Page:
Key elements of the DoLS are that the person must be provided with a representative and given the right to challenge the deprivation of liberty through the Court of Protection, and that there must be a mechanism for the deprivation of liberty to be reviewed and monitored regularly.

The DoLS were introduced in response to the Bournewood case, on which the European Court of Human Rights ruled in October 2004 (HL v United Kingdom) that a detention of an incapacitated patient which did not comply with Article 5 of the European Convention on Human Rights had taken place; in particular, a person who is detained must be told the reasons for the detention and must also, under Article 5(4), have the right of speedy access to a court to appeal against the detention.

Mental Capacity (Amendment) Bill 2019

The Mental Capacity Act was amended in May 2019. This act will replace DoLS with a new legal framework called Liberty Protection Safeguards (LPS). These will be used for anyone 16 or above who lacks capacity rather than 18 as previously used in DoLS. The “acid test’ from the Cheshire West case remains, there is still no statuary definition of deprivation of liberty. Target date for implementation was October 2020. It was announced by Helen Whately, Minister for Care in July 2020 that the implementation would be delayed, with full implementation expected by April 2022. Some of this delay was due to the Coronavirus disease 2019 pandemic. During this period a draft Code of practice will be produced which will go out to Public consultation.

What is the Mental Health Act 2007 (UK)?

Introduction

The Mental Health Act 2007 (c 12) is an Act of the Parliament of the United Kingdom which received Royal Assent on 19 July 2007.

It amended the Mental Health Act 1983 and the Mental Capacity Act 2005.

It applies to people in England and Wales and most of the Act was implemented on 03 November 2008.

An Act to amend the Mental Health Act 1983, the Domestic Violence, Crime and Victims Act 2004 and the Mental Capacity Act 2005 in relation to mentally disordered persons; to amend section 40 of the Mental Capacity Act 2005; and for connected purposes.

You can find a full chronology of mental health legislation in the UK here.

Background

The Act introduced significant changes which included:

  • Introduction of Supervised Community Treatment, including Community Treatment Orders (CTOs). This new power replaces supervised discharge with a power to return the patient to hospital, where the person may be forcibly medicated, if the medication regime is not being complied with in the community.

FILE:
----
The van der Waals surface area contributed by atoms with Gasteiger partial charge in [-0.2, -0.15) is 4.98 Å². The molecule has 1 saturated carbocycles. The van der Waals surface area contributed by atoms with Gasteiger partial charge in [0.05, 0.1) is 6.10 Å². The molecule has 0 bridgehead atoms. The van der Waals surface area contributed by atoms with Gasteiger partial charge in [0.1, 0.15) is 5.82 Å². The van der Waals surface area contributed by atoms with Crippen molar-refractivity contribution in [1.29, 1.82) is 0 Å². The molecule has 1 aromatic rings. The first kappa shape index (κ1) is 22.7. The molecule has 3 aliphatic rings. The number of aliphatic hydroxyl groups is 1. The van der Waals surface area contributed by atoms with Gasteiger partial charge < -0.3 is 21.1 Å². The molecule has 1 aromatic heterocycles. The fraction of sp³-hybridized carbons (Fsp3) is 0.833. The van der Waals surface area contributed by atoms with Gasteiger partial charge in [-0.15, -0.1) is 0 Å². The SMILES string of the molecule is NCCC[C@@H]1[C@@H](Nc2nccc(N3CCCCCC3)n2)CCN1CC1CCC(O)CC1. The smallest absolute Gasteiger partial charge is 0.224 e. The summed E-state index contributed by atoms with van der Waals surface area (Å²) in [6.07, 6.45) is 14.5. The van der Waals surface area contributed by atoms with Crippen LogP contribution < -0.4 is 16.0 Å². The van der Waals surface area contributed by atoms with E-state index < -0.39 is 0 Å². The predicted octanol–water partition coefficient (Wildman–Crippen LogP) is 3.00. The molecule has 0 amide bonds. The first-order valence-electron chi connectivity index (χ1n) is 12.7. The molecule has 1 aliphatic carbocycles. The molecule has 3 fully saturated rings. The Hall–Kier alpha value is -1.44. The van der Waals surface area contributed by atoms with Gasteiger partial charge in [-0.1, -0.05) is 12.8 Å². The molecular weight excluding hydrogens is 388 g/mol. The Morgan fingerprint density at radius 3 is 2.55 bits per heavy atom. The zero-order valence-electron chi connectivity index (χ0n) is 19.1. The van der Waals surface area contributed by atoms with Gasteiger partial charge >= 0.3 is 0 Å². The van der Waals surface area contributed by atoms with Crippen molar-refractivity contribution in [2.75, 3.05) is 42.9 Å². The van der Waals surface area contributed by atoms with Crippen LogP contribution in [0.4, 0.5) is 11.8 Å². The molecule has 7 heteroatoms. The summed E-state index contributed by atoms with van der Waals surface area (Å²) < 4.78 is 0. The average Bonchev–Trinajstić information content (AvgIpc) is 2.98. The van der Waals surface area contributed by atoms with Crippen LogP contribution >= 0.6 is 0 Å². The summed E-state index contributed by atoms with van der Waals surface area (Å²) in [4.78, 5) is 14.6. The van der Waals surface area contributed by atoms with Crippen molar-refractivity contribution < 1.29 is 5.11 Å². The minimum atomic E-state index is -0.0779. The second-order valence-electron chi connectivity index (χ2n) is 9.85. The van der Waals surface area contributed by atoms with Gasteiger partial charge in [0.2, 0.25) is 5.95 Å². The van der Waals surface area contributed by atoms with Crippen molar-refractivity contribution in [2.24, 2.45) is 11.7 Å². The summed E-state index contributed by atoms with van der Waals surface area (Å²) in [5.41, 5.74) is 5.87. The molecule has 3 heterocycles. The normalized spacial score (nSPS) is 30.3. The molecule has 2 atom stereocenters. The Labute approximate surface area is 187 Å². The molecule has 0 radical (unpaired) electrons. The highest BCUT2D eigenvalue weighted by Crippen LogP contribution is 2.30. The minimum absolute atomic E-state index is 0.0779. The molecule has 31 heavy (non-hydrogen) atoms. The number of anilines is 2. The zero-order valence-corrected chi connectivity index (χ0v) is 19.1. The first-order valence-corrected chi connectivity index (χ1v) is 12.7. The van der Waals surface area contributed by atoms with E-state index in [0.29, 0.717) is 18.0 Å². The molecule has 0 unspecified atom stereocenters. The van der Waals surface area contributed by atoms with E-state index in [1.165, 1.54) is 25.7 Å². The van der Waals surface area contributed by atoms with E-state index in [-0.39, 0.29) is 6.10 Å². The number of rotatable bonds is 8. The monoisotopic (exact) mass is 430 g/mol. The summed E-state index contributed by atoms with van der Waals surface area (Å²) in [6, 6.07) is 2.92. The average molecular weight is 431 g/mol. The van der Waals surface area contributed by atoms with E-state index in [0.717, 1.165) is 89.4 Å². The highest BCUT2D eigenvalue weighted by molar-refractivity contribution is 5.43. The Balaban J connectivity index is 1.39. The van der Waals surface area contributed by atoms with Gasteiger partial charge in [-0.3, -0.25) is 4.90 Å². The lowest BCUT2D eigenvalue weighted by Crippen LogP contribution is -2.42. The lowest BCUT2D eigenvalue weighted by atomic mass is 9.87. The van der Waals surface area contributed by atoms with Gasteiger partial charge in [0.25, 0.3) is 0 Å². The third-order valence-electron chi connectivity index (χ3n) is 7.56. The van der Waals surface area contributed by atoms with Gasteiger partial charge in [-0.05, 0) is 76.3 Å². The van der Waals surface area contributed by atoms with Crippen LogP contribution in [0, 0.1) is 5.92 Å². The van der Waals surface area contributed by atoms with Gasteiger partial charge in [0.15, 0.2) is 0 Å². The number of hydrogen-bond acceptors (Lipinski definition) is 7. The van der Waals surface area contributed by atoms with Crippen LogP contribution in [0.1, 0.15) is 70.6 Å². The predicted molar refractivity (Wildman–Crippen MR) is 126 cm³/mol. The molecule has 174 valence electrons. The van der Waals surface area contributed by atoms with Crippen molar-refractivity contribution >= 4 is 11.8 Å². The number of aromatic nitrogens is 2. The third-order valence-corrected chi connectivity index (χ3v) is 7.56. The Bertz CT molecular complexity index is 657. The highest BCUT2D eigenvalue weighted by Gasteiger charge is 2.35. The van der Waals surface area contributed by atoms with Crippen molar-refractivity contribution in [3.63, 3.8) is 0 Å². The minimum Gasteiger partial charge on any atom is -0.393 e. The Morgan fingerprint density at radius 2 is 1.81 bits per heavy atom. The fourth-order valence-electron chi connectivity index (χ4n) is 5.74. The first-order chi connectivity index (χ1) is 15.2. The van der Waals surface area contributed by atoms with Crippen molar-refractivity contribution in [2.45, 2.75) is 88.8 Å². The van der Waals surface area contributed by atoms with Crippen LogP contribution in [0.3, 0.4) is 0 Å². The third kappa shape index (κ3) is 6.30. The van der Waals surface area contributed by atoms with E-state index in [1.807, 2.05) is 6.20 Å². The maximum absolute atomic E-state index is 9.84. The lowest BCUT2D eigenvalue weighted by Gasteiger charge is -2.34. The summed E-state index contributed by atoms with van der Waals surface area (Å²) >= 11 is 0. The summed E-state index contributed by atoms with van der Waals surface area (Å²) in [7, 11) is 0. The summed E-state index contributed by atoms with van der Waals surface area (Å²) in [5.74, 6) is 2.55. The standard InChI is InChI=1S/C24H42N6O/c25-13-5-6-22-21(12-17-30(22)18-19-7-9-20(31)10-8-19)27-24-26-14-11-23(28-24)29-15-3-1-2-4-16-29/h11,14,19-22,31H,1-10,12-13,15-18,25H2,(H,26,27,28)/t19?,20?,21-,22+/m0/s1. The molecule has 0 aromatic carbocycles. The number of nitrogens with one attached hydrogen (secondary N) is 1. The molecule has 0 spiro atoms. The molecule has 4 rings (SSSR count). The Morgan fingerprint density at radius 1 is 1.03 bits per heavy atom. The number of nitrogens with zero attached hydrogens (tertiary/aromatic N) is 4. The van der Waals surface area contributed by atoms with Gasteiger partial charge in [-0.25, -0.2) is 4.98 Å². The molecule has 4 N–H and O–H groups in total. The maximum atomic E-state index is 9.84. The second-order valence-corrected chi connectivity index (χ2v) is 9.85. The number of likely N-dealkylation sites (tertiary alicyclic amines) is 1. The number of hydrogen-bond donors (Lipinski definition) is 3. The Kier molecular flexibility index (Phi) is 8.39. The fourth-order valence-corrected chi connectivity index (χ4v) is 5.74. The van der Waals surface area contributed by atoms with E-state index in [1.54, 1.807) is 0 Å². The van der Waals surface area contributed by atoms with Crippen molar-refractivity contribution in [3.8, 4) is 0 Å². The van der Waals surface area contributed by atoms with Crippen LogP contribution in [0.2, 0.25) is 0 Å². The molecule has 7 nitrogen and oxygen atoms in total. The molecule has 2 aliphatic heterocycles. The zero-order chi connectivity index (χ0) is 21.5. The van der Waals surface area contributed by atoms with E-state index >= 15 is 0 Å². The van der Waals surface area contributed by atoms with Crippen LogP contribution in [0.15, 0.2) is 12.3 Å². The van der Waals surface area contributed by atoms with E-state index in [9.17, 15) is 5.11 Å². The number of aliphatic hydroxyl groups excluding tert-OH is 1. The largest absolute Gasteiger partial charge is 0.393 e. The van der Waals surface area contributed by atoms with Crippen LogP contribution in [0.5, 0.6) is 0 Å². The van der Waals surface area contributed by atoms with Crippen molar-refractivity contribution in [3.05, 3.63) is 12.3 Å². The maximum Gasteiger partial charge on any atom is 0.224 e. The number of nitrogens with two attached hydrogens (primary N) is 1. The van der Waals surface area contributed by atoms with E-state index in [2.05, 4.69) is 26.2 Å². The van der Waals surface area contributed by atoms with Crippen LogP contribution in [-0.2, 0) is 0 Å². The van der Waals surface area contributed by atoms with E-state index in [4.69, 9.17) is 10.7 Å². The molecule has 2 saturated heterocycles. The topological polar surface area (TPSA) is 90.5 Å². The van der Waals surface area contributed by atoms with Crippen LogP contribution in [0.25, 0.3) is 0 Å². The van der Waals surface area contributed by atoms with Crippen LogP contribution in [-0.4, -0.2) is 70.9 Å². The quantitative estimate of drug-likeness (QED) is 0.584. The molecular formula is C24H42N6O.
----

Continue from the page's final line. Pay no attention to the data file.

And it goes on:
• Redefining professional roles: broadening the range of mental health professionals who can be responsible for the treatment of patients without their consent.
  • Creating the role of approved clinician, which is a registered healthcare professional (social worker, nurse, psychologist or occupational therapist) approved by the appropriate authority to act for purposes of the Mental Health Act 1983 (as amended).
  • Replacing the role of approved social worker by the role of approved mental health professional; the person fulfilling this role need not be a social worker.
  • Nearest relative: making it possible for some patients to appoint a civil partner as nearest relative.
  • Definition of mental disorder: introduce a new definition of mental disorder throughout the Act, abolishing previous categories
  • Criteria for Involuntary commitment: introduce a requirement that someone cannot be detained for treatment unless appropriate treatment is available and remove the treatability test.
  • Mental Health Review Tribunal (MHRT): improve patient safeguards by taking an order-making power which will allow the current time limit to be varied and for automatic referral by hospital managers to the MHRT.
  • Introduction of independent mental health advocates (IMHAs) for ‘qualifying patients’.
  • Electroconvulsive Therapy may not be given to a patient who has capacity to refuse consent to it, and may only be given to an incapacitated patient where it does not conflict with any advance directive, decision of a donee or deputy or decision of the Court of Protection.

Controversy

During the Act’s development, there were concerns expressed that the changes proposed by the Mental Health Bill were draconian. As a result, the government was forced in 2006 to abandon their original plans to introduce the Bill outright and had to amend the 1983 Act instead. Despite this concession, the Bill was still defeated a number of times in the House of Lords prior to its receiving Royal Assent.

As of 2010, the Green Party supported a reform of the Mental Health Act in order to remove transgender people from the Psychiatric Disorder Register, which they view as discriminatory.

What is the Mental Health Act 1983 (UK)?

Introduction

The Mental Health Act 1983 (c.20) is an Act of the Parliament of the United Kingdom.

An Act to consolidate the law relating to mentally disordered people.

It covers the reception, care and treatment of mentally disordered people, the management of their property and other related matters, forming part of the mental health law for the people in England and Wales (full); and Northern Ireland and Scotland (parts of the Act).